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Chairman Genachowski FCC Oversight Hearing Statement

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Released: March 12, 2013
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PREPARED STATEMENT OF FCC CHAIRMAN JULIUS GENACHOWSKI

BEFORE THE UNITED STATES SENATE

COMMITTEE ON COMMERCE, SCIENCE, AND TRANSPORTATION

“OVERSIGHT OF THE FEDERAL COMMUNICATIONS COMMISSION”

MARCH 12, 2013

WASHINGTON, DC

Chairman Rockefeller, Ranking Member Thune, Members of the Committee, thank you for the

opportunity to be here today.

Let me begin by acknowledging Chairman Rockefeller’s recently announced decision to retire

from the senate in 2014. From E-Rate, which has helped connect almost every classroom in America to

the Internet, to FirstNet, which will help our first responders do their jobs better and make our

communities safer, your legacy of improving the lives of the American people through communications

technology is remarkable and enduring.

Congratulations to Senator Thune on becoming Ranking Member of this Committee. You bring

deep knowledge and years of experience to this important position, and the Commission looks forward to

being a resource for you and your staff.

Since we last appeared before you, the Commission has been hard at work to maximize the

benefits of broadband for our economy, our global competitiveness, and all Americans’ daily lives. And

we continue to receive news that the ICT sector – what I've been calling the broadband economy – is

thriving.

Over the past few years, the U.S. has regained global leadership in mobile, with as many LTE

subscribers as the rest of the world combined. While mobile infrastructure investment in Europe and Asia

has been roughly flat since 2009, annual mobile investment in the U.S. is up 40% over this period. And

last year, more than 19 million miles of fiber were laid in the U.S., more than all of Europe combined, and

the best year in the U.S. since 2000.

The FCC continues to make progress on key elements of our strategic agenda as laid out initially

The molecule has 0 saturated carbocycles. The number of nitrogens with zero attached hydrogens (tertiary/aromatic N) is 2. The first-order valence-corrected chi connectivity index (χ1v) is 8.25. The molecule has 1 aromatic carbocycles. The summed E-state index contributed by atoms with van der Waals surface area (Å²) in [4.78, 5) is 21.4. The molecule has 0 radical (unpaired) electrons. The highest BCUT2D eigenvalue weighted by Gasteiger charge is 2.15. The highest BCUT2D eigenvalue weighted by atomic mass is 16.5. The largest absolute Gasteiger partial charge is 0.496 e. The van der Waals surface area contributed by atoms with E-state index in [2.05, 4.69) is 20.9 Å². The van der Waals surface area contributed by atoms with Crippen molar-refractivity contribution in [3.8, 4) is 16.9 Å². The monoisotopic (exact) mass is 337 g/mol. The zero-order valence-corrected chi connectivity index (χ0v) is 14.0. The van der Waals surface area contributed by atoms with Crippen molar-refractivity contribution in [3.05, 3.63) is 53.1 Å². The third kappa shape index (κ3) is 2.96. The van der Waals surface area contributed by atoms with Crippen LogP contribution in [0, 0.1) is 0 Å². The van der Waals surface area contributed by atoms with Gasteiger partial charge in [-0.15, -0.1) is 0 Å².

in the National Broadband Plan. I’ll touch on just a few here.

Since this Committee’s last FCC oversight hearing we are moving forward with implementation

of the major spectrum and public safety law Congress passed last year, originating on a bipartisan basis in

this Committee.

Last September, we launched our incentive auctions proceeding – a comprehensive proposal to

free up significant spectrum and designed to help drive continued U.S. leadership in mobile – and we’re

on track to run the world’s first incentive auction next year. We are committed to ensuring healthy

financial incentives for broadcasters to facilitate their participation.

Of course, FirstNet is another important piece of the new law. The Commission is taking its

FirstNet-related responsibilities seriously and has met all of its obligations under the statute on schedule.

Another key public safety priority for the Commission is improving the resiliency of our

networks in times of emergency. In January, we issued a report detailing vulnerabilities in our 9-1-1

systems that were exposed by the 2012 derecho storm, and last month we launched a series of field

hearings to identify steps to improve network reliability and resilience during and in the aftermath of

disasters. And next week we will launch a rulemaking to strengthen 9-1-1 reliability and resiliency.

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Our work to enhance cybersecurity continues. Building on smart actions developed with our

multi-stakeholder Communications Security, Reliability and Interoperability Council to address

challenges related to botnets, Internet routing, and Domain Name System (DNS) security, we’re now

focusing on practical steps to improve the security of wireless devices, apps, and networks.

Universal service reform continues to move forward. With bipartisan support from Congress, we

adopted last year a major transformation of the multi-billion dollar program that puts us on the path to

broadband access for all Americans by decade’s end. This past July we rolled out the first phase of the

Connect America Fund, supporting projects to bring broadband to nearly 400,000 Americans in unserved

rural communities across 37 states. In October, we held the first round of the Mobility Fund, an

unprecedented reverse auction that used $300 million to efficiently expand wireless coverage to 84,000

unserved road miles across 31 states. In December, we adopted major reforms of USF’s rural health care

program, creating the Healthcare Connect Fund to connect thousands of rural and urban healthcare

providers across the country. And we’re making good progress finalizing the cost model for the long-term